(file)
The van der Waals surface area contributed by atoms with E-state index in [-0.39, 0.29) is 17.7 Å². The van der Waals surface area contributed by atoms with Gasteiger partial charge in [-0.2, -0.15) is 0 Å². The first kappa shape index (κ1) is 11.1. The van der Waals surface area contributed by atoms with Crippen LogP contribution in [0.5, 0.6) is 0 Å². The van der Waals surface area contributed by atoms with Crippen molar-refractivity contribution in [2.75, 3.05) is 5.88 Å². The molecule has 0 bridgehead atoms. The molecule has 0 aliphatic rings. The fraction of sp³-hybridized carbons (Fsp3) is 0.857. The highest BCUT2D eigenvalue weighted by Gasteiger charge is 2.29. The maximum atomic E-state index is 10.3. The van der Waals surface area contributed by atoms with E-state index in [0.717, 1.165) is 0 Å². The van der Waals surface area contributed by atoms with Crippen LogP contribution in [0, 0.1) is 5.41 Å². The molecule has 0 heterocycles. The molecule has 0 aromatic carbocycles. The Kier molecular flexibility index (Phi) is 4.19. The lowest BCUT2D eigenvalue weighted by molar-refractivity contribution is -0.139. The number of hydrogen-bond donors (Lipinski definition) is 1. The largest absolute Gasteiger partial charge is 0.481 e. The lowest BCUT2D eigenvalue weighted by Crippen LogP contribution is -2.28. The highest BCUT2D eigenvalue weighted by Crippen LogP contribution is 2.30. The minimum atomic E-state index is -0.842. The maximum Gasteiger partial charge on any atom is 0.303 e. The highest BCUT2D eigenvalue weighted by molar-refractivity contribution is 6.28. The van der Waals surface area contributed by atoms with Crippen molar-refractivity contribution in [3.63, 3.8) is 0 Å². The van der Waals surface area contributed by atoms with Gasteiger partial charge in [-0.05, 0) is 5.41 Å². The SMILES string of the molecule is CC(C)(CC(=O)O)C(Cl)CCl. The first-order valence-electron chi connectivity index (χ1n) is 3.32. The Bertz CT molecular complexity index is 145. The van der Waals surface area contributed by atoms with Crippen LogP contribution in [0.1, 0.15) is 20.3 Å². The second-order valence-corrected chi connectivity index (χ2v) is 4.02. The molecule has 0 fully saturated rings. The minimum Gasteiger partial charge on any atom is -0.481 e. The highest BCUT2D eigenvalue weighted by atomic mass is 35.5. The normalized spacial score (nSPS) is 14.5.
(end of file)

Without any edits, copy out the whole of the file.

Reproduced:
The van der Waals surface area contributed by atoms with E-state index in [-0.39, 0.29) is 17.7 Å². The van der Waals surface area contributed by atoms with Gasteiger partial charge in [-0.2, -0.15) is 0 Å². The first kappa shape index (κ1) is 11.1. The van der Waals surface area contributed by atoms with Crippen LogP contribution in [0.5, 0.6) is 0 Å². The van der Waals surface area contributed by atoms with Crippen molar-refractivity contribution in [2.75, 3.05) is 5.88 Å². The molecule has 0 bridgehead atoms. The molecule has 0 aliphatic rings. The fraction of sp³-hybridized carbons (Fsp3) is 0.857. The highest BCUT2D eigenvalue weighted by Gasteiger charge is 2.29. The maximum atomic E-state index is 10.3. The van der Waals surface area contributed by atoms with E-state index in [0.717, 1.165) is 0 Å². The van der Waals surface area contributed by atoms with Crippen LogP contribution in [0, 0.1) is 5.41 Å². The molecule has 0 heterocycles. The molecule has 0 aromatic carbocycles. The Kier molecular flexibility index (Phi) is 4.19. The lowest BCUT2D eigenvalue weighted by molar-refractivity contribution is -0.139. The number of hydrogen-bond donors (Lipinski definition) is 1. The largest absolute Gasteiger partial charge is 0.481 e. The lowest BCUT2D eigenvalue weighted by Crippen LogP contribution is -2.28. The highest BCUT2D eigenvalue weighted by Crippen LogP contribution is 2.30. The minimum atomic E-state index is -0.842. The maximum Gasteiger partial charge on any atom is 0.303 e. The highest BCUT2D eigenvalue weighted by molar-refractivity contribution is 6.28. The van der Waals surface area contributed by atoms with Crippen molar-refractivity contribution in [3.63, 3.8) is 0 Å². The van der Waals surface area contributed by atoms with Gasteiger partial charge in [-0.05, 0) is 5.41 Å². The SMILES string of the molecule is CC(C)(CC(=O)O)C(Cl)CCl. The first-order valence-electron chi connectivity index (χ1n) is 3.32. The Bertz CT molecular complexity index is 145. The van der Waals surface area contributed by atoms with Crippen LogP contribution in [0.1, 0.15) is 20.3 Å². The second-order valence-corrected chi connectivity index (χ2v) is 4.02. The molecule has 0 fully saturated rings. The minimum Gasteiger partial charge on any atom is -0.481 e. The highest BCUT2D eigenvalue weighted by atomic mass is 35.5. The normalized spacial score (nSPS) is 14.5.